The overall cure rate for cancer in childhood now exceeds 70% and is projected to reach 85% by the year 2010 in industrialized countries. Therefore, major attention is being placed on reducing the side effects of therapy. However, 85% of the world's children live in developing countries, where access to adequate care often is limited and health status frequently is influenced adversely by prevalent infectious diseases and malnutrition. Despite several confounding factors (different definitions of nutritional status, the wide variety of measures used for its assessment, the selection biases by disease and stage, treatment protocols of variable dose intensity and efficacy, small sample sizes of the studies conducted in the last 20 years), it is accepted that the prevalence of malnutrition at diagnosis averages 50% in children with cancer in developing countries; whereas, in industrialized countries, it is related to the type of tumor and the extent of the disease, ranging from < 10% in patients with standard-risk acute lymphoblastic leukemia to 50% in patients with advanced neuroblastoma. The importance of nutritional status in children with cancer is related to its possible influence on the course of the disease and survival. Some authors have described decreased tolerance of chemotherapy associated with altered metabolism of antineoplastic drugs, increased infection rates, and poor clinical outcome in malnourished children. In this article, the authors review methods of nutritional assessment and the pathogenesis of nutritional morbidity in children with cancer as well as correlations of nutritional status with diagnosis, treatment, and outcome. Cancer 2004;100:677–87. © 2004 American Cancer Society.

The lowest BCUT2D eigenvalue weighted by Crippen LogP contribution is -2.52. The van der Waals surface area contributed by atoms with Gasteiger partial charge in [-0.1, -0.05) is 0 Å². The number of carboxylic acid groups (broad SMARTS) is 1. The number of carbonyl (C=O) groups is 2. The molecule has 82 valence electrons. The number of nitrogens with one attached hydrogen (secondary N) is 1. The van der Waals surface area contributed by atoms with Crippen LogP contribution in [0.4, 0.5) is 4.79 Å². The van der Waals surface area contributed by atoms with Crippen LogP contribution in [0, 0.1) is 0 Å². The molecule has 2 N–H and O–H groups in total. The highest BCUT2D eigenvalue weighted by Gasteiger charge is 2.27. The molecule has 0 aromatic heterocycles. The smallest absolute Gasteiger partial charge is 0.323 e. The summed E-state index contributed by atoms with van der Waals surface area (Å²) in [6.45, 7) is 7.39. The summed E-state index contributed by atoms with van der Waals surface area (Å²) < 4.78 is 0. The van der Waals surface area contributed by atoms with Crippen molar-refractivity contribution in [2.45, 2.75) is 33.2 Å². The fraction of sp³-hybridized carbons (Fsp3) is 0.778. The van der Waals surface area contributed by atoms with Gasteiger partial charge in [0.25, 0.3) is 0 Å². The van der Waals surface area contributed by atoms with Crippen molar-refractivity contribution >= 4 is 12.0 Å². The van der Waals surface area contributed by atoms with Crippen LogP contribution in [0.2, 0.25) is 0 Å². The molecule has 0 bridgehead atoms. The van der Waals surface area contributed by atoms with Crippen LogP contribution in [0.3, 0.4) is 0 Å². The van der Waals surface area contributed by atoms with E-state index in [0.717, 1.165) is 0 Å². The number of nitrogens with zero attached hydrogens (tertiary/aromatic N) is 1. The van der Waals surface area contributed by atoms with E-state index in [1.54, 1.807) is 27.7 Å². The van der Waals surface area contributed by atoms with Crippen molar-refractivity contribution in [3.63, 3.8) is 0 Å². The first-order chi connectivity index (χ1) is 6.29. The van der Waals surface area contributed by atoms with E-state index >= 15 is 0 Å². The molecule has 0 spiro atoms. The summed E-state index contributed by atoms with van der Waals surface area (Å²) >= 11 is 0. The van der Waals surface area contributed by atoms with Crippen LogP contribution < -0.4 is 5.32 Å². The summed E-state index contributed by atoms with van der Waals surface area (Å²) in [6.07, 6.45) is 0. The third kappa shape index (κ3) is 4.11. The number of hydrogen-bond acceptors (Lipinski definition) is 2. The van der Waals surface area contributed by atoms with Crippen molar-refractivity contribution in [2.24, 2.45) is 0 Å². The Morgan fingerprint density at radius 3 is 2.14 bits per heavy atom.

Cancer is the most common cause of disease-related death in children in industrialized societies,1 yet advances in the modalities of surgery, radiotherapy, and chemotherapy have led to major improvements in survival durations and cure rates for many types of malignant diseases in childhood. The overall cure rate now exceeds 70% and is projected to reach 85% by the year 2010.2 It has been estimated that, early in the new millennium, 1 in every 1000 young adults between the ages of 20–29 years will have been treated for cancer in early life.3 However, 85% of the world's children live in developing countries, where access to adequate care often is limited, delay in diagnosis is common, and health status frequently is influenced adversely by prevalent infectious diseases and malnutrition.4 In countries with limited resources, it is accepted widely that the prevalence of malnutrition averages 50% in children with cancer4; whereas, in industrialized countries, the prevalence of malnutrition is related to the type of tumor and the extent of the disease5 and is particularly common in patients with advanced neuroblastoma, Wilms tumor, and Ewing sarcoma.6